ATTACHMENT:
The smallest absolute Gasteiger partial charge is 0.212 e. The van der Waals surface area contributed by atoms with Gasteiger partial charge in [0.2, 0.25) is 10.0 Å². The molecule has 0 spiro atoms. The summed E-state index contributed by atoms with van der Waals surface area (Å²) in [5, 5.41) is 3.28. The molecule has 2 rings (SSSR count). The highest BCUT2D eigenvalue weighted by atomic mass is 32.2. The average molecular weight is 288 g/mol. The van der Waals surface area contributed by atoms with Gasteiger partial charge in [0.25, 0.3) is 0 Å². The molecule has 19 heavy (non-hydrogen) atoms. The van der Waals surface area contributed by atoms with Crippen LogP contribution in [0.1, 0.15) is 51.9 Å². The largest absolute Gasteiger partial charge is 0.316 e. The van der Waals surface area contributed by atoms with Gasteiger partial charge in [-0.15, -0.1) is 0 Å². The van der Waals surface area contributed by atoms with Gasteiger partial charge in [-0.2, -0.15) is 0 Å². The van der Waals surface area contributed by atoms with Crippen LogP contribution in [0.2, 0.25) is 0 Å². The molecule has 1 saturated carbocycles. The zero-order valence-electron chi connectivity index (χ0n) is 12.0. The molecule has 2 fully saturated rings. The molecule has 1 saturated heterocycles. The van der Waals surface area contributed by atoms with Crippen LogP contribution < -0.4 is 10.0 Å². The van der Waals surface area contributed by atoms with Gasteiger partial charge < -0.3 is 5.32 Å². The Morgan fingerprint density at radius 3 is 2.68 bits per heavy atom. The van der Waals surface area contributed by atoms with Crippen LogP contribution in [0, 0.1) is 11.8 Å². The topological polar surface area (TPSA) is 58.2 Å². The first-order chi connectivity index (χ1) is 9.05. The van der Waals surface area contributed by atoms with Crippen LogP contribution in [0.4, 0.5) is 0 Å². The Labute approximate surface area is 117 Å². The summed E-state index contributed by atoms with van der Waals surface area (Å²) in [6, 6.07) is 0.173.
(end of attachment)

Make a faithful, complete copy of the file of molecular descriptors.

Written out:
The smallest absolute Gasteiger partial charge is 0.212 e. The van der Waals surface area contributed by atoms with Gasteiger partial charge in [0.2, 0.25) is 10.0 Å². The molecule has 0 spiro atoms. The summed E-state index contributed by atoms with van der Waals surface area (Å²) in [5, 5.41) is 3.28. The molecule has 2 rings (SSSR count). The highest BCUT2D eigenvalue weighted by atomic mass is 32.2. The average molecular weight is 288 g/mol. The van der Waals surface area contributed by atoms with Gasteiger partial charge in [0.25, 0.3) is 0 Å². The molecule has 19 heavy (non-hydrogen) atoms. The van der Waals surface area contributed by atoms with Crippen LogP contribution in [0.1, 0.15) is 51.9 Å². The largest absolute Gasteiger partial charge is 0.316 e. The van der Waals surface area contributed by atoms with Gasteiger partial charge in [-0.15, -0.1) is 0 Å². The van der Waals surface area contributed by atoms with Gasteiger partial charge in [-0.2, -0.15) is 0 Å². The van der Waals surface area contributed by atoms with Crippen LogP contribution in [0.2, 0.25) is 0 Å². The molecule has 1 saturated carbocycles. The zero-order valence-electron chi connectivity index (χ0n) is 12.0. The molecule has 2 fully saturated rings. The molecule has 1 saturated heterocycles. The van der Waals surface area contributed by atoms with Crippen LogP contribution < -0.4 is 10.0 Å². The van der Waals surface area contributed by atoms with Gasteiger partial charge < -0.3 is 5.32 Å². The Morgan fingerprint density at radius 3 is 2.68 bits per heavy atom. The van der Waals surface area contributed by atoms with Crippen LogP contribution in [0, 0.1) is 11.8 Å². The topological polar surface area (TPSA) is 58.2 Å². The first-order chi connectivity index (χ1) is 9.05. The van der Waals surface area contributed by atoms with Crippen LogP contribution in [0.4, 0.5) is 0 Å². The Labute approximate surface area is 117 Å². The summed E-state index contributed by atoms with van der Waals surface area (Å²) in [6, 6.07) is 0.173.